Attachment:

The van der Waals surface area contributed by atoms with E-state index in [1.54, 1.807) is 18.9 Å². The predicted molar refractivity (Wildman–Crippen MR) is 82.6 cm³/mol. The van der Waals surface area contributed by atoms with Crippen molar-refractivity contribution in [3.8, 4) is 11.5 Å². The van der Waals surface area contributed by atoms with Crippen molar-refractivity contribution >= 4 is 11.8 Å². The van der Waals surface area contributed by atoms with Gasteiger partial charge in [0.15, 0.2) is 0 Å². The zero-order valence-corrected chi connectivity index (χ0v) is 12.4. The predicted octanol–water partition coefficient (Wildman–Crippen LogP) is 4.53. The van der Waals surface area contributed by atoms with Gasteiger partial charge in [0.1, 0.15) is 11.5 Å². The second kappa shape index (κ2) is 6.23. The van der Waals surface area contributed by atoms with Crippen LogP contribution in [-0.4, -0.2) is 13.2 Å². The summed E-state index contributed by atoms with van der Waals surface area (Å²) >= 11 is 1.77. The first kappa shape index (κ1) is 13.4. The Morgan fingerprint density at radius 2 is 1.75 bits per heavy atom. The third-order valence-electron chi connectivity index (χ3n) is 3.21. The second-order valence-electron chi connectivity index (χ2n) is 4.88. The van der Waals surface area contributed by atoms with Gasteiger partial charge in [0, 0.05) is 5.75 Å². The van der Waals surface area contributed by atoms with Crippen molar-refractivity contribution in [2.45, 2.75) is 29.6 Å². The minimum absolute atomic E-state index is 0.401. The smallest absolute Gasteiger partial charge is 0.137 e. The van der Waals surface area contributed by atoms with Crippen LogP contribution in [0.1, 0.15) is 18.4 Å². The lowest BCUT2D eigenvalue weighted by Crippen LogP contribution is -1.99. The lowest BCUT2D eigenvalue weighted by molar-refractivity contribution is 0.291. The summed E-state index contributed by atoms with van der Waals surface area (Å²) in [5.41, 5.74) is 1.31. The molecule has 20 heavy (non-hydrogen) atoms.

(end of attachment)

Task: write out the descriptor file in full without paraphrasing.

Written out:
The van der Waals surface area contributed by atoms with E-state index in [1.54, 1.807) is 18.9 Å². The predicted molar refractivity (Wildman–Crippen MR) is 82.6 cm³/mol. The van der Waals surface area contributed by atoms with Crippen molar-refractivity contribution in [3.8, 4) is 11.5 Å². The van der Waals surface area contributed by atoms with Crippen molar-refractivity contribution >= 4 is 11.8 Å². The van der Waals surface area contributed by atoms with Gasteiger partial charge in [0.15, 0.2) is 0 Å². The zero-order valence-corrected chi connectivity index (χ0v) is 12.4. The predicted octanol–water partition coefficient (Wildman–Crippen LogP) is 4.53. The van der Waals surface area contributed by atoms with Gasteiger partial charge in [0.1, 0.15) is 11.5 Å². The second kappa shape index (κ2) is 6.23. The van der Waals surface area contributed by atoms with Crippen LogP contribution in [-0.4, -0.2) is 13.2 Å². The summed E-state index contributed by atoms with van der Waals surface area (Å²) >= 11 is 1.77. The first kappa shape index (κ1) is 13.4. The Morgan fingerprint density at radius 2 is 1.75 bits per heavy atom. The third-order valence-electron chi connectivity index (χ3n) is 3.21. The second-order valence-electron chi connectivity index (χ2n) is 4.88. The van der Waals surface area contributed by atoms with Gasteiger partial charge in [0, 0.05) is 5.75 Å². The van der Waals surface area contributed by atoms with Crippen molar-refractivity contribution in [2.45, 2.75) is 29.6 Å². The minimum absolute atomic E-state index is 0.401. The smallest absolute Gasteiger partial charge is 0.137 e. The van der Waals surface area contributed by atoms with Crippen LogP contribution in [0.1, 0.15) is 18.4 Å². The lowest BCUT2D eigenvalue weighted by Crippen LogP contribution is -1.99. The lowest BCUT2D eigenvalue weighted by molar-refractivity contribution is 0.291. The summed E-state index contributed by atoms with van der Waals surface area (Å²) in [5.41, 5.74) is 1.31. The molecule has 20 heavy (non-hydrogen) atoms.